• The closely watched decision was heralded by some and derided by others, depending on their position on the controversial concept of a woman’s right to choose for her own body.
  • With the abolition of the constitutional right, it is expected that many states in the U.S. will implement near total bans of abortion rights, while other states such as California, Oregon and Washington have reaffirmed their commitment to preserve the right to an abortion.
  • Planned Parenthood, the advocacy face for abortion rights, is mobilizing around the country to bolster and increase services in those states that will preserve the right, and engage voters in those states that plan to abolish the right.

Tweets

All views expressed in this editorial are solely that of the author, and are not expressed on behalf of The Analyst, its affiliates, or staff.

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Daily Brief

The EU Approves Ukraine for Candidacy

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Munster Stadtweinhaus Beflaggung Ukraine und EU 2022 0219 scaled
  • The EU has finally approved the application of Ukraine to become a candidate country for admission to the 27- country organization. Ukraine will now join the official candidate list, which already includes Albania, the Republic of North Macedonia, Montenegro, Serbia, and Turkey. 
  • The US is expected to provide an additional $450m in security assistance to Ukraine. Which includes four more High Mobility Artillery Rocket Systems. 
  • The EU and Norway have agreed to cooperate and provide the EU’s 27 countries with gas from Western Europe’s biggest provider. The EU imports roughly ⅕ of its gas from Norway compared to the 40% it was receiving from Russia. Currently, Russia has been cutting gas supplies to countries refusing to pay for it in roubles. 
  • Melbourne is considering utilizing its largely vacant $200m Center for National Resilience building to house hundreds of refugees fleeing war-torn Ukraine and Afghanistan. The center will only be able to temporarily house about 500 refugees from Afghanistan and about 200 from Ukraine. 
  • Ukrainian Defense Minister Oleksii Reznikov thanked US Defense Secretary Lloyd Austin after receiving and welcoming the High Mobility Artillery Rocket Systems (HIMARS) from the United States. 
  • Nike joined other leading Western brands by formally making a full exit from Russia, three months after suspending its operations. Telecoms equipment maker Cisco is also planning to wind down business in Russia and Belarus as well.

All views expressed in this editorial are solely that of the author, and are not expressed on behalf of The Analyst, its affiliates, or staff.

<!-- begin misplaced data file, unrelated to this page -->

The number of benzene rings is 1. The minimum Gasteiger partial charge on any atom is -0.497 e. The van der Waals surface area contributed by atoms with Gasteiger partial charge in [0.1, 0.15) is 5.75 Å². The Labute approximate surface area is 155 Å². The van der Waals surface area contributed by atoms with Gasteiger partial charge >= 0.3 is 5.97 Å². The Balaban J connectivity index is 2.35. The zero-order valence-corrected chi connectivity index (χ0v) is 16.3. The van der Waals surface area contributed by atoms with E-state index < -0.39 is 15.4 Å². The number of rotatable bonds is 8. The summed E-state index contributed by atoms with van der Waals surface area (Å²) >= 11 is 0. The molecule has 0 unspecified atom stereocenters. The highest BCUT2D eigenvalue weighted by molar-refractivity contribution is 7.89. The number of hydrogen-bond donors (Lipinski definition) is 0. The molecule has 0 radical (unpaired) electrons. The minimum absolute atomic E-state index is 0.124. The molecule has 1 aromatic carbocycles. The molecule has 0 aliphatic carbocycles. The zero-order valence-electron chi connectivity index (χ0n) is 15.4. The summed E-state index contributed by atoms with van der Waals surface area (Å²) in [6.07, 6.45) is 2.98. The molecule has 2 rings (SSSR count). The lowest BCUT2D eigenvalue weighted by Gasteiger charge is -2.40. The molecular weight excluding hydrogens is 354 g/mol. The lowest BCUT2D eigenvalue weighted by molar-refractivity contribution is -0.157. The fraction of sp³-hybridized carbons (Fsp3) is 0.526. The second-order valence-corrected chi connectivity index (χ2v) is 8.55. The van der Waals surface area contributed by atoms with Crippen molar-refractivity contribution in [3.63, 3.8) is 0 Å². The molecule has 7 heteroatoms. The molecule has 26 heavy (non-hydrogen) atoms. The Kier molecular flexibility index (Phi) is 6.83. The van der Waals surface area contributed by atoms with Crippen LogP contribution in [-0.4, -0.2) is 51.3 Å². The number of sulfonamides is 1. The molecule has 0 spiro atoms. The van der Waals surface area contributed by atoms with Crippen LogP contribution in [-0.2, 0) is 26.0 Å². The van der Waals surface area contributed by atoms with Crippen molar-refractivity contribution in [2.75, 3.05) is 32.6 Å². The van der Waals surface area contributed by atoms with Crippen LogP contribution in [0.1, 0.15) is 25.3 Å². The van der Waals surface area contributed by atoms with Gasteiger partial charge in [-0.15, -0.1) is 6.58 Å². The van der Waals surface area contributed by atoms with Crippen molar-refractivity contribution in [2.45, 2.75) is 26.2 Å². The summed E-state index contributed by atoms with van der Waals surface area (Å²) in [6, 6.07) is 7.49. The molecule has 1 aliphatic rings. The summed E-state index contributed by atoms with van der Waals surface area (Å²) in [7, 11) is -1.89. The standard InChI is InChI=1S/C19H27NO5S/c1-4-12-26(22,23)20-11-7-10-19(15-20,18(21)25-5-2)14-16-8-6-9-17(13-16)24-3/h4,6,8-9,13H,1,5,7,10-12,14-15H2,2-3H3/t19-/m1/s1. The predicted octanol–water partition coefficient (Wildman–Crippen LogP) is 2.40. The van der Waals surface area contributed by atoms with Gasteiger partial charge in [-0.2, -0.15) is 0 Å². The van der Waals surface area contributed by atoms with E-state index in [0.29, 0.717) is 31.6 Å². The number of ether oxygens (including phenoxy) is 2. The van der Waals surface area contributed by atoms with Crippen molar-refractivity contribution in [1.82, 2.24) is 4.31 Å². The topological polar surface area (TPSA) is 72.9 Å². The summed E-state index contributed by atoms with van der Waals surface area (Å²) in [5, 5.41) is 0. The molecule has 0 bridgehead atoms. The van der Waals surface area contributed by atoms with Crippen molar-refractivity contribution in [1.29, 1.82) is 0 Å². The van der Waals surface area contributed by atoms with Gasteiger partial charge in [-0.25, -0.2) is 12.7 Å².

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US Supreme Court Expands Gun Carrying Rights Causing National Outrage 

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Open Carry of a 9mm Browning Hi Power in Eagle Colorado scaled
  • The US Supreme Court expanded gun carrying rights after a New York law denied the plaintiffs Robert Nash and Brandon Koch from carrying a concealed weapon in public, despite them having licenses for recreational gun ownership. 
  • The US court ruled that the New York law requiring residents to prove “proper cause” to carry a concealed weapon is unconstitutional. Justice Clarence Thomas, who represented the 6 justices who ruled in favor of the decision, stated that Americans have the right to carry “commonly used” firearms in public for personal defense. 
  • This decision comes amid an intense national debate over gun violence, and could possibly challenge the  outcome of similar regulations in other states, such as California and New Jersey, and affect a quarter of Americans by allowing more people to carry guns legally. 
  • Three liberal justices, Elena Kahan, Sonia Sotomayor, and Stephen Breyer, were against the majority decision, and Justice Breyer noted that “since the start of this year alone (2022), there have already been 277 reported mass shootings – an average of more than one per day.”
  • While the National Rifle Association (NRA) celebrated the judgment, President Biden stated that he was “deeply disappointed” by the court’s decision and that the ruling “contradicts both common sense and the Constitution, and should trouble us all.” 
  • New York Mayor Eric Adams also agreed with Biden and stated that he would review other ways to restrict gun access by restricting the application process for buying guns and looking into bans of firearms at specific locations. 

All views expressed in this editorial are solely that of the author, and are not expressed on behalf of The Analyst, its affiliates, or staff.